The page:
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It's Miller Time

25 October 2004

By Mark Pilarski

Dear Mark,
Different political figures have come out of nowhere to either run for, or become president. What are the odds of any American becoming president of the United States? Do you wish to share with us whom you will be voting for in 2000? Megan R.

I actually received this e-mail from Megan in 1999, and although I responded privately to her, there is a reason for the five-year delay in getting the answer into print.

As to Megan's question, a Google search of life's facts and stats, brings up a number of web sites stating that the odds of becoming President at 10,000,000 to one. You can improve those odds if you are a Union general from Ohio-five such went on to become President. A better chance of becoming President comes with the name James, six of whom went on to become President. Odds improve if you were born in a log cabin, as eight Presidents were born in timber dwellings. If you hold the second highest office, you have the best chance of becoming President, as 14 Veeps have done just that.

But I think the odds are a tougher beat than the 10,000,000 to one that I found popping up here and there on the internet, and here's my reasoning why even Megan's chances for being President are so slim. There are over 280 million citizens in the United States, and only one is President at any given time (for which we can all give thanks). If all the Presidents during Megan's lifetime served only one four-year term, and her actuarial life expectancy being 80 years, then in her natural life, among those eligible to become President (over 35) there is likely to be 11 different Presidents. Therefore, if equal opportunity exists for Megan (does it? really?), the odds of her becoming President are at best 25 million to one.

Still, even with those long odds there is yet another possibility. The prospect of those individuals we meet in our lifetime who we feel, could be, and should be, residing at 1600 Pennsylvania Avenue. With these citizens, I say, the odds may drop down to one in a 1,000. I have met two couldn't-miss possibilities.

The first is US Army Captain Darren Moniot, who is currently deployed in Iraq. Though he has never spoken of presidential ambitions (I figure that once he leaves his Middle East sandbox he'll ski bum for a while), I have known him since he was seven, and believe me, he has the right stuff, especially against today's standards. Besides, the ski bum livelihood worked for Howard Dean. Though falling short of becoming President, after his dishwashing Aspen hiatus, he did become a three-term Vermont governor.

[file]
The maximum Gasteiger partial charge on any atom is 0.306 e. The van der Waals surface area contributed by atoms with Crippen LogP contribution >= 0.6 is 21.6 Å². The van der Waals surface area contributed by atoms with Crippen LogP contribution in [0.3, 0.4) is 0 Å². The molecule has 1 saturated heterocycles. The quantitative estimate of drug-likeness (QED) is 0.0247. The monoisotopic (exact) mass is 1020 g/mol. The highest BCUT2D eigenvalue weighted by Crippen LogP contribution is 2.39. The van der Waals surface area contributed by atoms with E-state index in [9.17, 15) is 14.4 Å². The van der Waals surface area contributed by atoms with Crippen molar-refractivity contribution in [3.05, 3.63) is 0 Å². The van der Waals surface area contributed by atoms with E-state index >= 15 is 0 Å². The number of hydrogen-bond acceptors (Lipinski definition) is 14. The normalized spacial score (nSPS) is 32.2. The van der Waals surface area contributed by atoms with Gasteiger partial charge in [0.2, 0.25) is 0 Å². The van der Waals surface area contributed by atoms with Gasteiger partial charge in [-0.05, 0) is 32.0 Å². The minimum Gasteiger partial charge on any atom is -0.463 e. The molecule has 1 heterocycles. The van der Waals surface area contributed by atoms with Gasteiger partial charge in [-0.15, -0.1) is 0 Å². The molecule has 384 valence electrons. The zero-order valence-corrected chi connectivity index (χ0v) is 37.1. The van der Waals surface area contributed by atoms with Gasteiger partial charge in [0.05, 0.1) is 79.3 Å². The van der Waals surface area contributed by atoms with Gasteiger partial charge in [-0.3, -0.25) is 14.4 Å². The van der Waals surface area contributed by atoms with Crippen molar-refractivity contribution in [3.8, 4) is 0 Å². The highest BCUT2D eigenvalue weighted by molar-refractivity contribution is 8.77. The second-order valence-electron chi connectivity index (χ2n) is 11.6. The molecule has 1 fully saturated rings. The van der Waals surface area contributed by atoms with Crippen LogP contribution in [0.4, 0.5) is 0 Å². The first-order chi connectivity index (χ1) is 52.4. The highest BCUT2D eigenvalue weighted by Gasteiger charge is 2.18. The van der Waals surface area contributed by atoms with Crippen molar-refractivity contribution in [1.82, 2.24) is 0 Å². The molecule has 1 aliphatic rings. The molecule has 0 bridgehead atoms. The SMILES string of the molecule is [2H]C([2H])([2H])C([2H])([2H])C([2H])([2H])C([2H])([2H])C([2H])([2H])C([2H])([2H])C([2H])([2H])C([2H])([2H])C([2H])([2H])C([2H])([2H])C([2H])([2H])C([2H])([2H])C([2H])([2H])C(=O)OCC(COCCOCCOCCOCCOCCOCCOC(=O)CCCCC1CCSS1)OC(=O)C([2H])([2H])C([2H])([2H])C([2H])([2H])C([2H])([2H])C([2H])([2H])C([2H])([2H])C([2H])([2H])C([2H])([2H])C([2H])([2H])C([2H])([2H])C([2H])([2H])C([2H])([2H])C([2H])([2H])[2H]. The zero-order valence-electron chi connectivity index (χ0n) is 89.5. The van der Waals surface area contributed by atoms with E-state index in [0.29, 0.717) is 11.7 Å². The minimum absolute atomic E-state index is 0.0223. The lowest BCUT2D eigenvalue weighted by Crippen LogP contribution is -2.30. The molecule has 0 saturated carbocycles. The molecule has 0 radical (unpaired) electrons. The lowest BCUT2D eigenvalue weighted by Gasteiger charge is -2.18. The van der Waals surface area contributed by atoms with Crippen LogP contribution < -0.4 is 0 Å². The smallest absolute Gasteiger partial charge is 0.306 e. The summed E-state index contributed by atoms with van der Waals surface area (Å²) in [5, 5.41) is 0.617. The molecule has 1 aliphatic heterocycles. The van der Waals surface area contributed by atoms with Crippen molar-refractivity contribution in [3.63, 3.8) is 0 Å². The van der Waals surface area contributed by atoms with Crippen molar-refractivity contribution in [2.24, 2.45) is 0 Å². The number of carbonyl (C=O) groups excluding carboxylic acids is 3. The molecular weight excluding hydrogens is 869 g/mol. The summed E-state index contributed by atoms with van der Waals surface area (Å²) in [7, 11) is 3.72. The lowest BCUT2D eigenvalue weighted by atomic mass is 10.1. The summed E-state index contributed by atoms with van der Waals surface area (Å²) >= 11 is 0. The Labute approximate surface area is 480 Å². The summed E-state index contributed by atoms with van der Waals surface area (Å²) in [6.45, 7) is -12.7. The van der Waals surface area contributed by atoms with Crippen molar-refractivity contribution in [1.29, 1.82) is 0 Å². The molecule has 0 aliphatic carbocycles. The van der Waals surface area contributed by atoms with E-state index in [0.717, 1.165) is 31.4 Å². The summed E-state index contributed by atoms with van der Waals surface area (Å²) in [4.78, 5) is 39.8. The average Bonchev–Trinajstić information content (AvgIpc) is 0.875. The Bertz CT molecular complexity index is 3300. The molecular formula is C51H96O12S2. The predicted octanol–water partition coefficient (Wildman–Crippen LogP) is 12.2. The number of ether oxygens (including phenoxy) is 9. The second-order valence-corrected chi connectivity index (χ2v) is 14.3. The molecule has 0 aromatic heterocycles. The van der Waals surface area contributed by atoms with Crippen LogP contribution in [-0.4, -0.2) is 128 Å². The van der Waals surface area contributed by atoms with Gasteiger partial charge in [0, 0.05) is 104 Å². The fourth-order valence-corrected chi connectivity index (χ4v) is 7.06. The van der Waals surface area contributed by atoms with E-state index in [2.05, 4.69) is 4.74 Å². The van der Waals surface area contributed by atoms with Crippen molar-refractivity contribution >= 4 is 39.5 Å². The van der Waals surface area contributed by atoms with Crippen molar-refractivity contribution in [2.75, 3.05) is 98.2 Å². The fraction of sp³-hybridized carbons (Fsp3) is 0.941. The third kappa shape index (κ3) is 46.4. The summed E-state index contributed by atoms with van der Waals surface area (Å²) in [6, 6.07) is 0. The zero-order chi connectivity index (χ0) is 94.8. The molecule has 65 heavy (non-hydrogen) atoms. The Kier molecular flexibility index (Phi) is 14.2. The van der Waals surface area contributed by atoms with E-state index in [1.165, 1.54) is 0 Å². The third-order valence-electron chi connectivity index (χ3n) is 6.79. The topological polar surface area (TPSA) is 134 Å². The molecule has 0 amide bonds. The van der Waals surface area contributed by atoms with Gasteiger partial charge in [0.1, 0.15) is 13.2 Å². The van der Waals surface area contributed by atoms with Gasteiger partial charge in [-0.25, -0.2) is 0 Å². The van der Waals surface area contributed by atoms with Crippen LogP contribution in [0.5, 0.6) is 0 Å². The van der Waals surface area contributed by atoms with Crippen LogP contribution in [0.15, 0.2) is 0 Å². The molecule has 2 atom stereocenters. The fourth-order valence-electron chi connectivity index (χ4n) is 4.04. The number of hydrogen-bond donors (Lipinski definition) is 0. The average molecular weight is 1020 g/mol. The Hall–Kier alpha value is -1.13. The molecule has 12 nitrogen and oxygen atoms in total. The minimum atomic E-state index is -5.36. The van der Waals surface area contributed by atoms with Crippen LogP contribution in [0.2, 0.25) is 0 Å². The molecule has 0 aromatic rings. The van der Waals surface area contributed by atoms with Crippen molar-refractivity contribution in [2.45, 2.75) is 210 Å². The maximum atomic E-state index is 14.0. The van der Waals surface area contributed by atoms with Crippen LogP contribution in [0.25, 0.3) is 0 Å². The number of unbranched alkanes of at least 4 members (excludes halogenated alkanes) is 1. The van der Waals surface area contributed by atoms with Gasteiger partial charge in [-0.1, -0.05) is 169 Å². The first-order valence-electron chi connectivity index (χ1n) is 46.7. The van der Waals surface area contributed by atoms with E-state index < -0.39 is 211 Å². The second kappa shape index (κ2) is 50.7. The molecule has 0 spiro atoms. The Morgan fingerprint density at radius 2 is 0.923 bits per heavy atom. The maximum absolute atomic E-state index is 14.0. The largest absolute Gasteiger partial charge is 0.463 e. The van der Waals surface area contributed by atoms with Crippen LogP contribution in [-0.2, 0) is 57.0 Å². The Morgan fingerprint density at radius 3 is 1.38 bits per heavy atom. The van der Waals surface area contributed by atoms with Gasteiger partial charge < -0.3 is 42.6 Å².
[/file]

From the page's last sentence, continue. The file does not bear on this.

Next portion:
My second person did have political aspirations, declaring many times in locker room banter that he would be President in 2004. This individual, Skip Miller, was a swimmer from an archrival high school in Detroit (Skip, Redford, myself, Henry Ford), and was the most outstanding high school student that I have ever met. I would need an additional 10,000 words to describe Skip, but suffice it to say, like Darren Moniot, he had all the attributes at 18 that so many highly visible politicians lack today-leadership, character, energy, strength, spirit and courage.

Regrettably, I lost track of Skip after high school, but one day I received some mail from a friend with a newspaper clipping from The Detroit News. While on a summer job before entering law school, Skip had a seizure fell from the salmon tender "Le Conte", sinking quickly with no chance of rescue and drowned August 10, 1979. I was just flabbergasted. Not Skip. Not the guy I promised in 1972 that I would vote for President in 2004. Therefore, Megan, since you asked, when I cast my ballot on November 2nd, I will be writing in Skip Miller for President.

Now before all you volunteer statisculaters fill my mailbag with rants that I'm throwing away my vote, I do not live in a battleground state within the margin of litigation, and, forget not the Show Me folks of Missouri, when they posthumously elected Gov. Mel Carnahan to the senate. I have waited 32 years since Skip last whipped my behind in the 100-yard breaststroke to cast a vote for him, so, friends, it's Miller Time.

Gambling quote of the week: Skip Miller crewed a lightweight eight at the University of Washington, and I did find one quote attributed to him on an internet site for rowing. "We told the local pub, where we have been rationed to one pint of beer a night, that if we won today we'd be back for five or six pints tonight." Skip Miller

Mark Pilarski
As a recognized authority on casino gambling, Mark Pilarski survived 18 years in the casino trenches, working for seven different casinos. Mark now writes a nationally syndicated gambling column, is a university lecturer, author, reviewer and contributing editor for numerous gaming periodicals, and is the creator of the best-selling, award-winning audiocassette series on casino gambling, Hooked on Winning.